Garden Adventurer: It’s Tatarian Aster Time!

‘Jindai’ Tatarian Aster

Hark! Exalt in autumn’s advent! That telling time of summer’s weary green languor prostrating itself to this newest, resplendent season, verily flamboyant by its known glowings — falling leaves bejeweled: imperial reds, Midas golds, opulent oranges…

Um, excuse me while I slap myself back into more useful prose.

There’s nothing wrong with the idea behind my very shaky Shakespearean-ish sentiment saluting the coming visual treat of autumn’s bright colors, mind you, but, quite frankly, I do like breaking up the usual flame-fest at this time of year in the garden with plants donning flowers reflecting subtler shinings from the blue end of the spectrum. Such alt-showoffs in the fall are uncommon, but one tardy bloomer capable of calming down a fiery autumn day is the tatarian aster (Aster tataricus).

Brought to the States from Central Asia and Japan, the tatarian aster is one of the latest blooming asters, waiting until early fall to launch its galaxy of 1-inch, light purple to bluish stars with sun yellow centers. These flowers are not only pretty, but pretty persistent, lasting for weeks. They are also welcomed fly-ins for bees and butterflies still on the wing as the growing season closes down.

For gardeners faint of heart or lacking in space, know that this herbaceous, strong-stemmed perennial can tower to over 8 feet tall, meaning it is a biggie best tucked away in the back of an ornamental bed.

If your garden can’t accommodate such a Texas-sized plant, give the cultivar ‘Jindai’ a look. Only topping out at around 4 to 5 feet in height, this popular compact pick still packs as much attractive punch in bloom production as its tall cousin.

Mainly because of its more manageable size, ‘Jindai’ is the tatarian aster you will most likely see for sale — and in full flowering flaunt — at local nurseries this time of year. Available stocks will vary, so let your fingers do the walking by calling favorite garden centers first. If you want at least one lead, for the last few falls I have seen it at the Farmers’ Market in Raleigh.

Tatarian aster is a toughie that can grow in most types of soils, but it will perform better in rich garden dirt. Also, for flower shows your neighbors will talk about, give this aster as much sun as possible.

A happy tatarian aster will spread by way of rhizomes underground — sometimes to the point of overstepping its allotted space, so think about dividing it every two or three years in the spring to keep its wandering ways in check.

Timely Tip


If the cool hues of tatarian aster have caught your discerning eye, consider repeating this visual treat early next growing season with the spring-flowering pretty known as camassia, a fall-planted bulb that will grace the garden with starry, bluish-purple blooms to counter the typical flashy shows put on by tulips and daffodils.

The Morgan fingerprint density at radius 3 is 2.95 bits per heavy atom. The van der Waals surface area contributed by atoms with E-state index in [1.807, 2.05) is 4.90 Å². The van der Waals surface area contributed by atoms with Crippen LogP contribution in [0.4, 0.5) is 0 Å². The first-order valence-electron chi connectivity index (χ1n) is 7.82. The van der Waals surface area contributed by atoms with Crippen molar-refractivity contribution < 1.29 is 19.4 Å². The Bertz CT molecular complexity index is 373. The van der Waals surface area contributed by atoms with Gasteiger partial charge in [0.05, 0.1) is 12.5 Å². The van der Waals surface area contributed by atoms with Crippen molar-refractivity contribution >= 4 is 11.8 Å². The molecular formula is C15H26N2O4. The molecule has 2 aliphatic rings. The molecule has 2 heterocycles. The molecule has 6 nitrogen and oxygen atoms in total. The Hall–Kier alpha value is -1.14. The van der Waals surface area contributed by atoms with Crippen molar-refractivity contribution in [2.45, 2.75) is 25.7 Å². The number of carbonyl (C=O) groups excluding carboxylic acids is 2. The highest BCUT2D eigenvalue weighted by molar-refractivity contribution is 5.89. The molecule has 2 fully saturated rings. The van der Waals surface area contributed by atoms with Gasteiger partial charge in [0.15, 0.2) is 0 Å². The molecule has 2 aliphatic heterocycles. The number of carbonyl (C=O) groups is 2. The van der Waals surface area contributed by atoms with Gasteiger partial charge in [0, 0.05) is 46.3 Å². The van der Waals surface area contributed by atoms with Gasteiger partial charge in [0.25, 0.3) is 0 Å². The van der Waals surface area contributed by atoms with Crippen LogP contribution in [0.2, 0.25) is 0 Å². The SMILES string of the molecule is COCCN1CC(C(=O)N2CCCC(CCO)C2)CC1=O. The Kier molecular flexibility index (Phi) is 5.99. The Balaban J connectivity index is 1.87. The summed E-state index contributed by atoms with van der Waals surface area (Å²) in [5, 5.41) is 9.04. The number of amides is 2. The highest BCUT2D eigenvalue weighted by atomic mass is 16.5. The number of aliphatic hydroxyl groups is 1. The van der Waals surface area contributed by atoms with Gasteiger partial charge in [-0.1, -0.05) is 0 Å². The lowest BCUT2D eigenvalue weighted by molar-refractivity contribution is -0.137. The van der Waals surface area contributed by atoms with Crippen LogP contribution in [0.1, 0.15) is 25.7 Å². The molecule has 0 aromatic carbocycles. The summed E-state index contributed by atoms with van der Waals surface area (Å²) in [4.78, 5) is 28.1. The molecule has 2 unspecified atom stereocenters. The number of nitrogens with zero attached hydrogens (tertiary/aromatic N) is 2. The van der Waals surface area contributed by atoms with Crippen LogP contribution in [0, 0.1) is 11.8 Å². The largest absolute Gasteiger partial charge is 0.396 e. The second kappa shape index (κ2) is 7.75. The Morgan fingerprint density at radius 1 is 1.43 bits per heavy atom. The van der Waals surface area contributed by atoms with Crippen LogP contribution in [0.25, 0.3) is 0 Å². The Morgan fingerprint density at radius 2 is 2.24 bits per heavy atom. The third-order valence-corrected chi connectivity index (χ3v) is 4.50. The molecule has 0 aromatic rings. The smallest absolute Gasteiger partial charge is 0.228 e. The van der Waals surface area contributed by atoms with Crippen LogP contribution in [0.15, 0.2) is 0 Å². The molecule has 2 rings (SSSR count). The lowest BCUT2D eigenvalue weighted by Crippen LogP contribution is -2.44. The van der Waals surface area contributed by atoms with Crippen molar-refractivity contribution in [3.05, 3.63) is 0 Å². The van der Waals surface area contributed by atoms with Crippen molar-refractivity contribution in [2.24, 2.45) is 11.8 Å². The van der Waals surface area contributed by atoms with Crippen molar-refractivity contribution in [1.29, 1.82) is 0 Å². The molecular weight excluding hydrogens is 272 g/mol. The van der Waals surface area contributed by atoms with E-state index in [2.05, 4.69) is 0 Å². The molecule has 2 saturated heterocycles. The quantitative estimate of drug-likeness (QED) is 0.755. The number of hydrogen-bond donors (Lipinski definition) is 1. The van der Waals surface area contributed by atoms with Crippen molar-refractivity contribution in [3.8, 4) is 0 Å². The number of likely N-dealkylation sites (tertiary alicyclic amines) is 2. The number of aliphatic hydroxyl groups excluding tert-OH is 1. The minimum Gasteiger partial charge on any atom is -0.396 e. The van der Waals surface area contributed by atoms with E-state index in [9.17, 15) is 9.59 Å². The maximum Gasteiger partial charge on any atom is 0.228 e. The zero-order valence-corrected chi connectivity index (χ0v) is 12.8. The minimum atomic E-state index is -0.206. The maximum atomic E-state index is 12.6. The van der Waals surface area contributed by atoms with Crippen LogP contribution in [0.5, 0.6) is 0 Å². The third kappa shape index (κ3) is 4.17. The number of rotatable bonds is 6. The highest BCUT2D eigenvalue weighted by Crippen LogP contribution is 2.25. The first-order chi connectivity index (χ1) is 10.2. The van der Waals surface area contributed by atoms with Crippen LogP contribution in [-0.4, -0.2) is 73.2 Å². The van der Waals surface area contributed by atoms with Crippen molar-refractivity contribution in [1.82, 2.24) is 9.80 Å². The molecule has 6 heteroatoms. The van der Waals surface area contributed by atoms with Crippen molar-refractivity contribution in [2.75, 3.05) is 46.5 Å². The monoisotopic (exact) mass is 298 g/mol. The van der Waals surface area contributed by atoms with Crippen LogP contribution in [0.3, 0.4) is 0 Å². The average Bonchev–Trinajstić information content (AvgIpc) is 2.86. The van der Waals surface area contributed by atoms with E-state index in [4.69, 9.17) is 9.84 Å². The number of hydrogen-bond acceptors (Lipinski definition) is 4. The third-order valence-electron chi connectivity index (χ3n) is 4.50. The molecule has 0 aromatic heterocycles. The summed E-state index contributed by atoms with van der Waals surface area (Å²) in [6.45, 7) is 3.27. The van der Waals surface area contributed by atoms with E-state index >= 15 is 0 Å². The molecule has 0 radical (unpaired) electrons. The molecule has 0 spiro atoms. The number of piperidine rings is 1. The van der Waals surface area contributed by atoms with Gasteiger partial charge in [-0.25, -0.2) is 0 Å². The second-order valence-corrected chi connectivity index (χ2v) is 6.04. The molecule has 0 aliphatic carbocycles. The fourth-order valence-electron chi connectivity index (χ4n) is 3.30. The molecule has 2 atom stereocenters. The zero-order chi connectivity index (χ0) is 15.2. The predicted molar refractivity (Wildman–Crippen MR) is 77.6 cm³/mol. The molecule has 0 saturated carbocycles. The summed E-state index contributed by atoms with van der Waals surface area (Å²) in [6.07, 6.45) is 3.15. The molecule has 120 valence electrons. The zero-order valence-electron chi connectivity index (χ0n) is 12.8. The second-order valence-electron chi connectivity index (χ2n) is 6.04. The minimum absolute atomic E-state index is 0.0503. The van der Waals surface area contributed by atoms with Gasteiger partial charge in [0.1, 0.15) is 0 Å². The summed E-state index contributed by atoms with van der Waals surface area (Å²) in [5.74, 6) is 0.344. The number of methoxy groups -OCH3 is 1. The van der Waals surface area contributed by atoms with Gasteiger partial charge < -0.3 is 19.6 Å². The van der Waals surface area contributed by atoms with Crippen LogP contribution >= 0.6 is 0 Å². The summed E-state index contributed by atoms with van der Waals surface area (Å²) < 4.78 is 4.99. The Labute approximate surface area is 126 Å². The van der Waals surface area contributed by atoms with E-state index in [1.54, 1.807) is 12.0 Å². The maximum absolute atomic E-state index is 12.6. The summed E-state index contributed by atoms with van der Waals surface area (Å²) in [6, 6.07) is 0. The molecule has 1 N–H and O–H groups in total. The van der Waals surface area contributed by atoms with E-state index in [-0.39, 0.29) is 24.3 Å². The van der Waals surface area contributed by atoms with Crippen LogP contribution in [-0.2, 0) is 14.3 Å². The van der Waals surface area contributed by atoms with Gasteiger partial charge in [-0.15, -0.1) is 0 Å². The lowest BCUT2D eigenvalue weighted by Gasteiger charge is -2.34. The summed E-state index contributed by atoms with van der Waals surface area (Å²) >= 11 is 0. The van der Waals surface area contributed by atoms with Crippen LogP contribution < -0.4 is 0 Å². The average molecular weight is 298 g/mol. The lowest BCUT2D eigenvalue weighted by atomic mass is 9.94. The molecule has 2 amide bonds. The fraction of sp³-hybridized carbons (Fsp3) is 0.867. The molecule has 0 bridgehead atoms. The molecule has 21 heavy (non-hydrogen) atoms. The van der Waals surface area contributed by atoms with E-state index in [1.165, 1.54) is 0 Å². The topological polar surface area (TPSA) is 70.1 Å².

Camassia is an easy online find, with ‘Blue Danube’ and ‘Caerulea’ being popular cultivar picks. The bulbs are best planted later this month or early November in a site with well-worked garden soil that has some filtered shade in the afternoon. In a suitable setting, camassia, which is native to North America, will naturalize and spread. And, as a bonus, the pretty flowers and strap-like leaves are deer-resistant.

To Do in the Garden


  • Have a shrub or small tree that is not parked where you want it to be in your landscape? Now is a good time to prep it for a proper move late this coming winter by root pruning to make the transition easier on the plant and planter (you) early next year.
  • How do you root prune? First, stick a shovel fully into the ground at the plant’s dripline, which is the furthest point the leaf canopy extends outward from the trunk. Then, using the dripline as a rough template, continue this ground gouging until you have completed a cut circle around the plant’s root zone.
  • While cutting back herbaceous perennials as the first frosts start nipping at their leaves, don’t be so quick to whack away at the plumes of ornamental grasses. These fluffy tufts can not only survive the coming chill to add their special beauty in the winter garden, but they can also accentuate indoor arrangements during the coldest months.
  • To help prevent black spot and other soil-borne diseases from giving your roses cases of the uglies next year, rake up and trash summer mulch and debris from under the plants, and replace with a fresh round of mulch for the winter.
  • Before really cold weather starts to settle in for the next few months, set hardy aquatic plants deeper into the water garden and remove tender tropicals.

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